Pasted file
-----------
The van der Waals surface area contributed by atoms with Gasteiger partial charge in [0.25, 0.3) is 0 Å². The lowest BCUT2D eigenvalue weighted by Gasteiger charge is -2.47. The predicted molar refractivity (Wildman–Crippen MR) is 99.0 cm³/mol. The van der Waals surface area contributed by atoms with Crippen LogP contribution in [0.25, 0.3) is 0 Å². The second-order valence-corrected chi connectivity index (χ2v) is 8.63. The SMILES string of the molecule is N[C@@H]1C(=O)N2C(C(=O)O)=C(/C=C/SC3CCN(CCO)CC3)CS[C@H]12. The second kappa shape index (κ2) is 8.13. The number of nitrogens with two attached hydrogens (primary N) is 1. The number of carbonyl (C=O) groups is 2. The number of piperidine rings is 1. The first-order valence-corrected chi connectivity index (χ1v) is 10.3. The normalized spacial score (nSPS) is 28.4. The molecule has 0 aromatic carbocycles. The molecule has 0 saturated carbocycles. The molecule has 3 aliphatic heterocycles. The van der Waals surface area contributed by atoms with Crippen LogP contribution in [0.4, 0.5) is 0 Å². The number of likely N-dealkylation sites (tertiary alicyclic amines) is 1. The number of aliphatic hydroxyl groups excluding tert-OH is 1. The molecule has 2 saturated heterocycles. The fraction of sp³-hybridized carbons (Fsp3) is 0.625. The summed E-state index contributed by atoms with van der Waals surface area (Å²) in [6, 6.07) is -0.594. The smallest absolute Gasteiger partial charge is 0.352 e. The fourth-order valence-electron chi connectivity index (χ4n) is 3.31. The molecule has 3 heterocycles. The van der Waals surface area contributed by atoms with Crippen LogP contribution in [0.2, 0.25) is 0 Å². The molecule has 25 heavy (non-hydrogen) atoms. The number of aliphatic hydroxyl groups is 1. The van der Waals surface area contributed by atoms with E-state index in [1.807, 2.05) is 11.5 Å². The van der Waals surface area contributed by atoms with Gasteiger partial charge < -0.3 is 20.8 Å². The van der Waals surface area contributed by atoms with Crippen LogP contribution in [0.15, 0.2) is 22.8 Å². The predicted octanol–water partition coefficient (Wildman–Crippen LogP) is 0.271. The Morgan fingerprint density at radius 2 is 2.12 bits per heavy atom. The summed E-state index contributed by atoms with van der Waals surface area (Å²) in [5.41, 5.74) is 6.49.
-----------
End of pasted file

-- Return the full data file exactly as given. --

The van der Waals surface area contributed by atoms with Gasteiger partial charge in [0.25, 0.3) is 0 Å². The lowest BCUT2D eigenvalue weighted by Gasteiger charge is -2.47. The predicted molar refractivity (Wildman–Crippen MR) is 99.0 cm³/mol. The van der Waals surface area contributed by atoms with Crippen LogP contribution in [0.25, 0.3) is 0 Å². The second-order valence-corrected chi connectivity index (χ2v) is 8.63. The SMILES string of the molecule is N[C@@H]1C(=O)N2C(C(=O)O)=C(/C=C/SC3CCN(CCO)CC3)CS[C@H]12. The second kappa shape index (κ2) is 8.13. The number of nitrogens with two attached hydrogens (primary N) is 1. The number of carbonyl (C=O) groups is 2. The number of piperidine rings is 1. The first-order valence-corrected chi connectivity index (χ1v) is 10.3. The normalized spacial score (nSPS) is 28.4. The molecule has 0 aromatic carbocycles. The molecule has 0 saturated carbocycles. The molecule has 3 aliphatic heterocycles. The van der Waals surface area contributed by atoms with Crippen LogP contribution in [0.4, 0.5) is 0 Å². The number of likely N-dealkylation sites (tertiary alicyclic amines) is 1. The number of aliphatic hydroxyl groups excluding tert-OH is 1. The molecule has 2 saturated heterocycles. The fraction of sp³-hybridized carbons (Fsp3) is 0.625. The summed E-state index contributed by atoms with van der Waals surface area (Å²) in [6, 6.07) is -0.594. The smallest absolute Gasteiger partial charge is 0.352 e. The fourth-order valence-electron chi connectivity index (χ4n) is 3.31. The molecule has 3 heterocycles. The van der Waals surface area contributed by atoms with Crippen LogP contribution in [0.2, 0.25) is 0 Å². The molecule has 25 heavy (non-hydrogen) atoms. The number of aliphatic hydroxyl groups is 1. The van der Waals surface area contributed by atoms with E-state index in [1.807, 2.05) is 11.5 Å². The van der Waals surface area contributed by atoms with Gasteiger partial charge < -0.3 is 20.8 Å². The van der Waals surface area contributed by atoms with Crippen LogP contribution in [0.15, 0.2) is 22.8 Å². The predicted octanol–water partition coefficient (Wildman–Crippen LogP) is 0.271. The Morgan fingerprint density at radius 2 is 2.12 bits per heavy atom. The summed E-state index contributed by atoms with van der Waals surface area (Å²) in [5.41, 5.74) is 6.49.